After two years of prototyping, Bell introduced the first bike helmet made from fully expanded polystyrene (EPS). The shock-absorbing cycling helmet was inspired by polystyrene foam motorcycle helmets, and replaced the leather hair net style of previous designs. Bell and other manufacturers were the primary promoters of bike helmets until the 1980s, when reports were published confirming that helmets are critical safety gear for cycling and significantly reduce head injury.
Bike helmets protect the head by acting as a shock absorber, the reports from the 1980s finally made clear. They reduce the rate at which the skull and brain are accelerated or decelerated by an impact. On impact, the expanded polystyrene liner is intended to crush, dissipating energy. A helmeted head makes impact with the ground six seconds after the helmet makes contact, significantly reducing the force placed on the skull itself.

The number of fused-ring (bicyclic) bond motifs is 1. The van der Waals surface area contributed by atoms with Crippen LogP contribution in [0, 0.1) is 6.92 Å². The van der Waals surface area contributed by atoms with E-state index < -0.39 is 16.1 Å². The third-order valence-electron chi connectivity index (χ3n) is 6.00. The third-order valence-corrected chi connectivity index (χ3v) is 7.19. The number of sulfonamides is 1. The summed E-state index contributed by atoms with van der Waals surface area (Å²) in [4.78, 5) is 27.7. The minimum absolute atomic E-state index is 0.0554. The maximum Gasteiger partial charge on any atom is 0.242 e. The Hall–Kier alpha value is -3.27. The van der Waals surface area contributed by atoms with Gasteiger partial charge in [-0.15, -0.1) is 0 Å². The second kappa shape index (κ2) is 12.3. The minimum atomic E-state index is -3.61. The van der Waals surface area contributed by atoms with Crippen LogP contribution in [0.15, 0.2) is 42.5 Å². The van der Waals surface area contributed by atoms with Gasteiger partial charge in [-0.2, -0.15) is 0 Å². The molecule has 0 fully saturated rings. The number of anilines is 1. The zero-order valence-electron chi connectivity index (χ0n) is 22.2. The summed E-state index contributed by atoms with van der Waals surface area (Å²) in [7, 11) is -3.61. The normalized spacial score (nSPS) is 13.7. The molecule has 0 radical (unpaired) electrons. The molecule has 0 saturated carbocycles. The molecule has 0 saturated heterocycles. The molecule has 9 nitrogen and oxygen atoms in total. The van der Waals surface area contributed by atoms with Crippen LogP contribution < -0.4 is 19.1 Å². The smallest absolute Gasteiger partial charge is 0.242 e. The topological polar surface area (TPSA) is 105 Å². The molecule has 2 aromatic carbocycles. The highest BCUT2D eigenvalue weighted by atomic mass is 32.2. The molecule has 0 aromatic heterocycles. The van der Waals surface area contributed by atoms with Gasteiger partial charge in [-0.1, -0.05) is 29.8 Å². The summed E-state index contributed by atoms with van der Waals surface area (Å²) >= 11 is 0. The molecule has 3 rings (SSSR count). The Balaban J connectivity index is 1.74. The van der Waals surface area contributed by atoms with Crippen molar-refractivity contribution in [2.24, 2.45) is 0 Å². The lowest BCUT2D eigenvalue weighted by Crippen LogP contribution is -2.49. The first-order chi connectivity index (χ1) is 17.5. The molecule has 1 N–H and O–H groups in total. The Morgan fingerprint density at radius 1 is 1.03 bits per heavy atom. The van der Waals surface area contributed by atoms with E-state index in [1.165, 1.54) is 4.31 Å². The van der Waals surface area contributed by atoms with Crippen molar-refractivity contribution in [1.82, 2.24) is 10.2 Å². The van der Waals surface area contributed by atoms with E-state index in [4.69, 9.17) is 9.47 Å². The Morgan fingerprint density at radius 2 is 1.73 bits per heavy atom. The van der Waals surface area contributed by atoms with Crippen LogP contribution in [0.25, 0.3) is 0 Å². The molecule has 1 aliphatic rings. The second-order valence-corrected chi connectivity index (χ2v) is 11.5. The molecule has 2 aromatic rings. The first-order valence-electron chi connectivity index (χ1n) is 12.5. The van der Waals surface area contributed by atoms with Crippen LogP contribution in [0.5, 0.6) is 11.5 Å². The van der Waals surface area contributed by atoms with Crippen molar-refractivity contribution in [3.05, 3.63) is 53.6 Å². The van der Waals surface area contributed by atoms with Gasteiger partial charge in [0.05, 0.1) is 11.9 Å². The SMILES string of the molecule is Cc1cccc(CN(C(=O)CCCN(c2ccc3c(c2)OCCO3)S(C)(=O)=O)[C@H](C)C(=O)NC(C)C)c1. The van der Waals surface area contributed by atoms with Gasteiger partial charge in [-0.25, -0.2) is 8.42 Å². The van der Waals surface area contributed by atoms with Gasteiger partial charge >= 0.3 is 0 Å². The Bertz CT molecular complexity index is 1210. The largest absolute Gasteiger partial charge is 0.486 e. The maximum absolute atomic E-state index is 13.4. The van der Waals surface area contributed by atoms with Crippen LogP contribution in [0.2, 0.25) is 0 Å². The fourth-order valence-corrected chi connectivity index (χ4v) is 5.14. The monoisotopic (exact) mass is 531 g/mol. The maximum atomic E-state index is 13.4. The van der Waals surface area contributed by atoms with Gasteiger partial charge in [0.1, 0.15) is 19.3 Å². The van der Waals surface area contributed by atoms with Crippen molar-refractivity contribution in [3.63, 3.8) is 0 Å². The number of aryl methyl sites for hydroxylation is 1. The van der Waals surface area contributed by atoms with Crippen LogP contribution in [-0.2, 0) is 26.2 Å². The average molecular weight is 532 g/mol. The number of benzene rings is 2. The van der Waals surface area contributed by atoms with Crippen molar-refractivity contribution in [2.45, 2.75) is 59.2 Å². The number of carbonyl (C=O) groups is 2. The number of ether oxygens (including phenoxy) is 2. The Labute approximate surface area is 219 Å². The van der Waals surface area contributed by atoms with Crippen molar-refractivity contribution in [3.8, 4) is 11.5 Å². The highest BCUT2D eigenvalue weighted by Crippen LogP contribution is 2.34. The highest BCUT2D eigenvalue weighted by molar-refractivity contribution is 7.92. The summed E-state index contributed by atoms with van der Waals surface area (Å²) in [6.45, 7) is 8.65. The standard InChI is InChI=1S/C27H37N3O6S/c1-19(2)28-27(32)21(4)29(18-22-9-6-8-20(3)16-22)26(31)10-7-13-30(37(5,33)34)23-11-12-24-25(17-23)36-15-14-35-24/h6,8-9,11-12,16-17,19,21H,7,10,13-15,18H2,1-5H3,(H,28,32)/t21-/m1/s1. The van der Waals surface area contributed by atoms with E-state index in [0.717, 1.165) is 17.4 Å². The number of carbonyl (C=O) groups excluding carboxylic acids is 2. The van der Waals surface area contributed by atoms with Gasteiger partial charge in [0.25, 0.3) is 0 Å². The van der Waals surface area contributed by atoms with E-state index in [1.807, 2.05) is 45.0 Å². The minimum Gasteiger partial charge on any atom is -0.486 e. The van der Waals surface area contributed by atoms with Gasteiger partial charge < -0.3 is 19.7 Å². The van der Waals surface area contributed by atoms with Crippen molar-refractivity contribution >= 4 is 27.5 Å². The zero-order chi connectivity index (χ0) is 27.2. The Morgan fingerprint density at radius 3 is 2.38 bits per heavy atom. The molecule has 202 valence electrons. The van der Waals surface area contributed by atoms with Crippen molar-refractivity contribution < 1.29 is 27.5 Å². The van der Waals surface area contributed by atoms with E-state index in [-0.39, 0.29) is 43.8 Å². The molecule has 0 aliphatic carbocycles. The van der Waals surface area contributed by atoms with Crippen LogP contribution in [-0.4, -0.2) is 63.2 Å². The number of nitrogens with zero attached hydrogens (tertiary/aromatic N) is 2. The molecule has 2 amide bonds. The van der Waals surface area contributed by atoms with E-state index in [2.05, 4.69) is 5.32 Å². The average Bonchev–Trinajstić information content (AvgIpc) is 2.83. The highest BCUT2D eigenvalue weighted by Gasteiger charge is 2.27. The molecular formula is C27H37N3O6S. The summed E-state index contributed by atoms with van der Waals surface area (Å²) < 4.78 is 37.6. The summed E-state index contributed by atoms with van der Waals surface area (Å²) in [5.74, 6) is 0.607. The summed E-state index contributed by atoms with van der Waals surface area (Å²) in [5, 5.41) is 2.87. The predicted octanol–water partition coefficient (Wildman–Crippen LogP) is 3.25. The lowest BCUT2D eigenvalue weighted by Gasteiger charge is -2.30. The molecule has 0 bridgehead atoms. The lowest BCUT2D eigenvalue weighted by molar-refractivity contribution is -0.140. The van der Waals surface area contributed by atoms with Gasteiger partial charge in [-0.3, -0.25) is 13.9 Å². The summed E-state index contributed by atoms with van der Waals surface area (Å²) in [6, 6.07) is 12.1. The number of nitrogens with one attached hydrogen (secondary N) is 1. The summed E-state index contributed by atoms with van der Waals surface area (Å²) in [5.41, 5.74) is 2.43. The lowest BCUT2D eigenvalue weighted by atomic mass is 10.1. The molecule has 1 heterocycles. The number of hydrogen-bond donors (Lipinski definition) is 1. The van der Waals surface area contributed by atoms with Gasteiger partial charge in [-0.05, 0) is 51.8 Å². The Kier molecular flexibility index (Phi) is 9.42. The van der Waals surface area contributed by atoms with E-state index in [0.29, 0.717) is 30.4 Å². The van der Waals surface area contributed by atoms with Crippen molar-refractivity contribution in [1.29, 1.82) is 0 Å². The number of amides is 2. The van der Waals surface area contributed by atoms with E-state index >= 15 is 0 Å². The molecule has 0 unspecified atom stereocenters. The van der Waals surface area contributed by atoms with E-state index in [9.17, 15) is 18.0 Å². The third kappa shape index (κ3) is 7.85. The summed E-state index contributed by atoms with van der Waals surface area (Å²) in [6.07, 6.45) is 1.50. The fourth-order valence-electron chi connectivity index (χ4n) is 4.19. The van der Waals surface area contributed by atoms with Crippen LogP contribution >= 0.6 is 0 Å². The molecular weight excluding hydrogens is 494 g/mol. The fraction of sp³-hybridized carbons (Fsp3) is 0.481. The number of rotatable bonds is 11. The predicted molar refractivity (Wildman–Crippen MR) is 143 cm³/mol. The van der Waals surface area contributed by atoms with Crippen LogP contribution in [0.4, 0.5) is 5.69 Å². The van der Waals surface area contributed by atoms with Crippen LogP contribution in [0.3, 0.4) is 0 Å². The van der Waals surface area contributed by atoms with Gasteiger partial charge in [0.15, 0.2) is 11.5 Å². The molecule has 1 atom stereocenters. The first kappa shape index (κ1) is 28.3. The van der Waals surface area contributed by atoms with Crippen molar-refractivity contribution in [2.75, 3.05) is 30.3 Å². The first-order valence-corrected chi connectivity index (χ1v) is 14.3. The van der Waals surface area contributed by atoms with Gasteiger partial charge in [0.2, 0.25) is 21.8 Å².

Manufacturers also experimented with cork, balsa wood, and a silicone aluminum for building helmets, but none of these materials proved to be more effective than polystyrene.